Unwinding in Tonga

After a long Pacific crossing, Tonga offers a welcome respite for cruisers making landfall for the first time in weeks.

April 7, 2017
This protected bay near Neiafu, Tonga, has moorings and even a floating art gallery. Michael Robertson

Crossing the Pacific Ocean is, for many sailors, a one-season affair. Boats cast off from the States, Mexico or Panama in early spring, and island-hop across the South Pacific on a steady pace, reaching New Zealand or Australia by late fall. This timing gets mariners to a safe harbor before the start of the Southern Hemisphere summer and the cyclone activity that comes with it. This timing also demands an unceasing march through one of the most storied and hard-to-reach cruising grounds on Earth.

There are other strategies. Some boats head north to seek cyclone-season refuge on an island above the equator, and then drop back down when the danger has past, for another season of South Pacific exploring. Still another group hunkers down in place, at one of several hurricane holes available along the 2,000-­nautical-mile stretch between French Polynesia and Fiji. This ­latter strategy offers the added benefit of fringe-season cruising when the weather is great and the anchorages are empty. While each of these hurricane holes has its advantages and disadvantages, one of them just got a whole lot better.

Tonga’s northern Vava‘u group of islands appears to have been designed strictly to offer protection to cruising boats. Getting to Neiafu’s natural harbor from the sea is like driving through a maze of tree-­covered islands a few hundred feet tall. Sailors have been taking advantage of this geography since Capt. James Cook landed here in the late 18th century. But things have changed of late, and Capt. Cook didn’t have the cyclone protection that’s available today to cruisers in Tonga. Late in the 2015 cruising season, 35-year-old shipwrights Joe Caesar and Alan Morey opened a haul-out ­facility in Neiafu called the Boatyard Vava‘u (­ They had 14 cruising boats hauled for their inaugural season in custom cyclone cradles, fully cross-tied and braced, and then tied down to 1-ton concrete blocks buried in the ground. The monthly cost for a 40-foot monohull is $1,120 TOP, or about $500 USD. Current capacity is for about 50 boats, but they have plans to expand to meet demand for roughly 75 boats.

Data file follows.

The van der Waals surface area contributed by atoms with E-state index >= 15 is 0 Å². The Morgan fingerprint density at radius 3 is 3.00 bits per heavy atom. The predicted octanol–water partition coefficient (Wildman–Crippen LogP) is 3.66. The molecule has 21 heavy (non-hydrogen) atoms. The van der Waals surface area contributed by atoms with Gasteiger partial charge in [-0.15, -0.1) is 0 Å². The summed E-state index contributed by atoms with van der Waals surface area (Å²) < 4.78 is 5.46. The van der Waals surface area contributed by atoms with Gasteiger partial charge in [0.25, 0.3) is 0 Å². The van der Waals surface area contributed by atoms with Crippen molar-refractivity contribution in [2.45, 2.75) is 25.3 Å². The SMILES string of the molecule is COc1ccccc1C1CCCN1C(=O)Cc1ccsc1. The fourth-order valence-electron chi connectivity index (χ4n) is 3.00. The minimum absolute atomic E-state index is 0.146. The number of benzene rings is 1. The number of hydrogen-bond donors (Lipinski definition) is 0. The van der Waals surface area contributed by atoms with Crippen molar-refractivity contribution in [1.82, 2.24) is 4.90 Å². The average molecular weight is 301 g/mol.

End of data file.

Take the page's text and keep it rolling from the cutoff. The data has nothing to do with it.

Cruisers who want to keep their boats in the water have long-relied on hurricane-­proof moorings installed by enterprising operators who rent them out. Two of these operators are ­former cruisers Sheri Roberts and Larry Schneider. Not far from Neiafu, in a protected bay between Ano Beach and Tapana Island, Larry and Sheri set up a mooring field 15 years ago. The couple’s home is a floating art gallery called the Ark, moored among their clients’ boats. Their eight cyclone moorings in the clear-water bay are fully booked each year by cruisers wishing to stay over for the season. “We allow up to six of these boats to be unattended, and those boats we’re responsible for.” Sheri told me. “We open them up daily — depending on the weather — and run the engine and systems once a month. We take a lot of pride in what we do.”

And there is another recent change in Vava‘u that makes Tonga a more desirable place from which to extend a Pacific crossing. For much of 2015, contractors worked to upgrade systems at the local airport so pilots can conduct instrument approaches and departures. As a result, international flights direct to Nadi, Fiji, commenced in April 2016. This means that cruisers who want to leave their boat behind and fly home for a visit will save either the ­expensive interisland flight or the 20-hour ferry ride to Tongatapu, the country’s ­southern island group.

So don’t rush your own Pacific crossing; there’s much too much to explore in just a single season. Consider Tonga as a place to stop for a while.


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